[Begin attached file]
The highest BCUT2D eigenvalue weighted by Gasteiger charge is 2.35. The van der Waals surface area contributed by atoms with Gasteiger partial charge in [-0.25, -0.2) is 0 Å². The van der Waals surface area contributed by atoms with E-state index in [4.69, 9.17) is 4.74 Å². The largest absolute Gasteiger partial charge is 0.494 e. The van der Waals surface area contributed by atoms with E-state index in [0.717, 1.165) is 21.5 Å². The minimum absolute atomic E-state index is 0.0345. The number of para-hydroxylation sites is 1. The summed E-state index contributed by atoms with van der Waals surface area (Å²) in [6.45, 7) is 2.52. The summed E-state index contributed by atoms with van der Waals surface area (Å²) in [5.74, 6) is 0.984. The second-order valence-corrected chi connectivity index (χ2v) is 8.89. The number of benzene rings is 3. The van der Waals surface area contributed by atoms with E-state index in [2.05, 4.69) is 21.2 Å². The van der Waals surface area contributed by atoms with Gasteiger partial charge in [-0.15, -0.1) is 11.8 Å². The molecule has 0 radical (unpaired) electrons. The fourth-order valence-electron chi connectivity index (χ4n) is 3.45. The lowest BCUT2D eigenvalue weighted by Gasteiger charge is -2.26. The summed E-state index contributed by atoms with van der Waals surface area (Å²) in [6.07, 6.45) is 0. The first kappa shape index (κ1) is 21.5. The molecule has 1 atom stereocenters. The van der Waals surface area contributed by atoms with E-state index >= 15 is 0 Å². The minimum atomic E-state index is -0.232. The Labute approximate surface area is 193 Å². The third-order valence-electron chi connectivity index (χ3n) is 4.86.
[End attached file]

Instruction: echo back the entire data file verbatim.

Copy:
The highest BCUT2D eigenvalue weighted by Gasteiger charge is 2.35. The van der Waals surface area contributed by atoms with Gasteiger partial charge in [-0.25, -0.2) is 0 Å². The van der Waals surface area contributed by atoms with E-state index in [4.69, 9.17) is 4.74 Å². The largest absolute Gasteiger partial charge is 0.494 e. The van der Waals surface area contributed by atoms with E-state index in [0.717, 1.165) is 21.5 Å². The minimum absolute atomic E-state index is 0.0345. The number of para-hydroxylation sites is 1. The summed E-state index contributed by atoms with van der Waals surface area (Å²) in [6.45, 7) is 2.52. The summed E-state index contributed by atoms with van der Waals surface area (Å²) in [5.74, 6) is 0.984. The second-order valence-corrected chi connectivity index (χ2v) is 8.89. The number of benzene rings is 3. The van der Waals surface area contributed by atoms with E-state index in [2.05, 4.69) is 21.2 Å². The van der Waals surface area contributed by atoms with Gasteiger partial charge in [-0.15, -0.1) is 11.8 Å². The molecule has 0 radical (unpaired) electrons. The fourth-order valence-electron chi connectivity index (χ4n) is 3.45. The lowest BCUT2D eigenvalue weighted by Gasteiger charge is -2.26. The summed E-state index contributed by atoms with van der Waals surface area (Å²) in [6.07, 6.45) is 0. The first kappa shape index (κ1) is 21.5. The molecule has 1 atom stereocenters. The van der Waals surface area contributed by atoms with E-state index >= 15 is 0 Å². The minimum atomic E-state index is -0.232. The Labute approximate surface area is 193 Å². The third-order valence-electron chi connectivity index (χ3n) is 4.86.